suffered no actual prejudice. Not only did the doors of the Olmsted County Court
remain open to Wilson, he was able to obtain a successful outcome. Thus, the Court finds
Gaetz is entitled to summary judgment on the portion of Wilson’s claim alleging he was
denied access to the courts.
Prison officials may not retaliate against an inmate for exercising First
Amendment rights, even if their actions would not independently violate the
Constitution. Bridges v. Gilbert, 557 F.3d 541, 552 (7th Cir. 2009) (citing Howland v.
Kilquist, 833 F.2d 639, 644 (7th Cir. 1987)). To prevail on a First Amendment retaliation
claim, a plaintiff must show: (1) he engaged in activity protected by the First
Amendment; (2) he suffered a deprivation that would likely deter First Amendment
activity in the future; and (3) the First Amendment activity was “at least a motivating
factor” in the Defendants’ decision to take the retaliatory action. Bridges v. Gilbert, 557
F.3d 541, 546 (7th Cir. 2009) (quoting Massey v. Johnson, 457 F.3d 711, 716 (7th Cir. 2006)).
Gaetz argues that Wilson cannot prove he was denied adequate legal assistance, and therefore fails on
the first prong of the Jenkins test as well (Doc. 39, p. 9). Because Wilson cannot prove the second element of
the test, and thus fails to show denial of access to the courts, the Court finds it unnecessary to address the
first prong of the test and related arguments raised by Gaetz.
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Here, the first prong of the test is easily met. The filing of a lawsuit qualifies as a
form of protected speech. Bridges, 557 F.3d at 551. Wilson cannot, however, meet the
second prong of the test because he did not show that he suffered a deprivation likely to
deter First Amendment activity in the future. As discussed above, the only harm to
Wilson regarding the detainer was a possible delay—he was ultimately successful. To
succeed on a retaliation claim, the deprivation must be so substantial it would deter a
reasonable person from exercising his rights in the future. Id. at 546. The Court finds a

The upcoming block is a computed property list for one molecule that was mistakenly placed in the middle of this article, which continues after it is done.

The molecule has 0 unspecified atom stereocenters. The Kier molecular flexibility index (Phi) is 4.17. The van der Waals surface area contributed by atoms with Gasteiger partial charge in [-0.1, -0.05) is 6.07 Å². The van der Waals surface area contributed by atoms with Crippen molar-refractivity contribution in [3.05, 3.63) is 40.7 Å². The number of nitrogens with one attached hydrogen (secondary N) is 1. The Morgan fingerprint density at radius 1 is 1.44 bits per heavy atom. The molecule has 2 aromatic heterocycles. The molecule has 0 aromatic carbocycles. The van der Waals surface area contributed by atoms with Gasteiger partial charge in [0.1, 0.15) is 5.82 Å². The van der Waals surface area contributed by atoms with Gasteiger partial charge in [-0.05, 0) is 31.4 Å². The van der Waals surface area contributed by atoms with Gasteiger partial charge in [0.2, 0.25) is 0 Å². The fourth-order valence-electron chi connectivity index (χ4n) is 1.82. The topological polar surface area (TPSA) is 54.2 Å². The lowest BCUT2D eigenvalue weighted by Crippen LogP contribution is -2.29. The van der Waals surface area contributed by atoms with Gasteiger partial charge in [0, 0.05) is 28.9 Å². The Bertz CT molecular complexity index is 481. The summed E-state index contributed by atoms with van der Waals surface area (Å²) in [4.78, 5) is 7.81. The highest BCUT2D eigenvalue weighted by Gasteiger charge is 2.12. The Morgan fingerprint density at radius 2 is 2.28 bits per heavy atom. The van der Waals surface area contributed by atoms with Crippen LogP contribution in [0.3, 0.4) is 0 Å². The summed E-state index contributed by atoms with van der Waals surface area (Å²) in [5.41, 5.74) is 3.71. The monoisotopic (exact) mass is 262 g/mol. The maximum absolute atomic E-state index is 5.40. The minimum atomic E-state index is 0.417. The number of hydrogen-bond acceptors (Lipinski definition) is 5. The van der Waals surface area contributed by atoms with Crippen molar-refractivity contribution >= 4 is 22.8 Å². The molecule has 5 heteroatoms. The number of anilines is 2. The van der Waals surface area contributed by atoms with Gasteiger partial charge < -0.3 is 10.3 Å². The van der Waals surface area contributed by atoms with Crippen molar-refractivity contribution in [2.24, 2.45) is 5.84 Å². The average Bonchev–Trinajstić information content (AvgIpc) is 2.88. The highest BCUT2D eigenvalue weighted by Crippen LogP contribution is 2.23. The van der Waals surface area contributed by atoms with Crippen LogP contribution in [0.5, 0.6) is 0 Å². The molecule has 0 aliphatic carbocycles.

delay that has no substantive impact on the outcome is not so substantial that it would
deter a reasonable person from exercising a future exercise of his first amendment rights.
Wilson also cannot meet the third prong of the test. He has the burden of
producing evidence that his speech was at least a motivating factor for Defendant
Gaetz’s retaliatory action; in other words, that absent the retaliatory motive, things
would have occurred differently. See Bridges, 557 F.3d at 546; Kidwell v. Eisenhauer, 679
F.3d 957, 965 (7th Cir. 2012). This necessarily means that Wilson must show that Gaetz
had actual knowledge of the protected conduct. Burks v. Raemisch, 555 F.3d 592, 594 (7th
Cir. 2009). Here, Wilson alleges that a lawsuit he filed against Gaetz was a motivating
factor in Gaetz’s decision to not inform him about the detainer. There are two problems
with this argument.
First, there is no evidence that Gaetz was even aware of the detainer. It is
uncontested that Gaetz did not review individual inmates’ files to determine whether
there were pending detainers (Doc. 39, p. 3). Instead, the responsibilities relating to the
Interstate Agreement on Detainers are handled by counselors and records office staff
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(Doc. 39, p. 3). Accordingly, there is no evidence before the Court that Gaetz was even
aware that a detainer was pending against Wilson. Further, it is uncontested that Wilson
was notified of the detainer before he was transferred to Pinckneyville (Doc. 39, p. 3).
Thus, the duty to inform Wilson of the detainer under the Interstate Agreement on
Detainers, 730 ILCS 5/3-8-9, was discharged by the warden of Centralia, and the Court is
unaware of any requirement that Wilson be informed of the detainer again upon transfer
to a new facility.
The second problem is that the lawsuit that purportedly motivated Gaetz to
retaliate against Wilson—Wilson v. Gaetz, Case No. 3:14-cv-00071-NJR-DGW (S.D.
Ill.)—was filed on January 21, 2014, six months after Wilson began communicating with
the Olmsted County Court (Doc. 39-1, pp. 34-38). 4 Because the lawsuit had not been
filed at the time Gaetz allegedly retaliated against Wilson, it could not have served as a
motivating factor for the retaliation.
Thus, the Court finds Gaetz is entitled to summary judgment on the portion of
Wilson’s claim alleging Gaetz’s retaliated against him for exercising his First
The Motion for Summary Judgment (Doc. 38) is GRANTED. Judgment is
GRANTED in favor of Defendant Donald Gaetz as to Count 8(B). The “Pinckneyville
mailroom staff” is DISMISSED with prejudice as a Defendant in this action, which
necessarily means that Counts 4, 8(A), and 11 are also DISMISSED with prejudice. The
The Court can take judicial notice of the date on which a lawsuit was filed. See FED. R. EVID. 201(b)
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Warden of Pinckneyville is also DISMISSED with prejudice as a Defendant in this
There being no claims or Defendants remaining in this action, the Clerk of Court
is DIRECTED to enter judgment and close this case on the Court’s docket.
IT IS SO ORDERED.
DATED: March 9, 2018
NANCY J. ROSENSTENGEL
United States District Judge